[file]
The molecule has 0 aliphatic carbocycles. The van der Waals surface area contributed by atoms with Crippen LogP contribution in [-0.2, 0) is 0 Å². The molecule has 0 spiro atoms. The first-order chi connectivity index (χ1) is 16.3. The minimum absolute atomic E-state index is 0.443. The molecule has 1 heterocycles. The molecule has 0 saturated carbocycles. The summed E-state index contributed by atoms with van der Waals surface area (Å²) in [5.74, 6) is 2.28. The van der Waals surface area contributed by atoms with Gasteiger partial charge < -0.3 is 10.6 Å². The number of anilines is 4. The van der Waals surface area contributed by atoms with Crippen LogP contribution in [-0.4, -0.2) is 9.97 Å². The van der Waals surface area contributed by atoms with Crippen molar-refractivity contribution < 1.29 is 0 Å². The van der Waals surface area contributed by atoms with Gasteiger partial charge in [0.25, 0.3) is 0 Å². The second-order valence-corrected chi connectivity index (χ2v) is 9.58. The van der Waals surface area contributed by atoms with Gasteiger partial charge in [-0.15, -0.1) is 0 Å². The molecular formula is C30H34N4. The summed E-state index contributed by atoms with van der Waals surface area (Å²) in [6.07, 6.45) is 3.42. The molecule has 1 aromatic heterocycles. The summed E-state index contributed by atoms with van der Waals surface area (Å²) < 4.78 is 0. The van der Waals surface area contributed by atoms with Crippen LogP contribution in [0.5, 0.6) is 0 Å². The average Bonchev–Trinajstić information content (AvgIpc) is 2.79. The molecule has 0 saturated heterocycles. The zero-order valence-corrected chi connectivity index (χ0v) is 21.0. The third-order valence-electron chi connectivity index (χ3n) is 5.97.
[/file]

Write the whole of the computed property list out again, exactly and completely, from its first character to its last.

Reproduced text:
The molecule has 0 aliphatic carbocycles. The van der Waals surface area contributed by atoms with Crippen LogP contribution in [-0.2, 0) is 0 Å². The molecule has 0 spiro atoms. The first-order chi connectivity index (χ1) is 16.3. The minimum absolute atomic E-state index is 0.443. The molecule has 1 heterocycles. The molecule has 0 saturated carbocycles. The summed E-state index contributed by atoms with van der Waals surface area (Å²) in [5.74, 6) is 2.28. The van der Waals surface area contributed by atoms with Gasteiger partial charge < -0.3 is 10.6 Å². The number of anilines is 4. The van der Waals surface area contributed by atoms with Crippen LogP contribution in [-0.4, -0.2) is 9.97 Å². The van der Waals surface area contributed by atoms with Crippen molar-refractivity contribution < 1.29 is 0 Å². The van der Waals surface area contributed by atoms with Gasteiger partial charge in [0.25, 0.3) is 0 Å². The second-order valence-corrected chi connectivity index (χ2v) is 9.58. The van der Waals surface area contributed by atoms with Gasteiger partial charge in [-0.15, -0.1) is 0 Å². The molecular formula is C30H34N4. The summed E-state index contributed by atoms with van der Waals surface area (Å²) in [6.07, 6.45) is 3.42. The molecule has 1 aromatic heterocycles. The summed E-state index contributed by atoms with van der Waals surface area (Å²) < 4.78 is 0. The van der Waals surface area contributed by atoms with Crippen LogP contribution in [0.5, 0.6) is 0 Å². The average Bonchev–Trinajstić information content (AvgIpc) is 2.79. The molecule has 0 saturated heterocycles. The zero-order valence-corrected chi connectivity index (χ0v) is 21.0. The third-order valence-electron chi connectivity index (χ3n) is 5.97.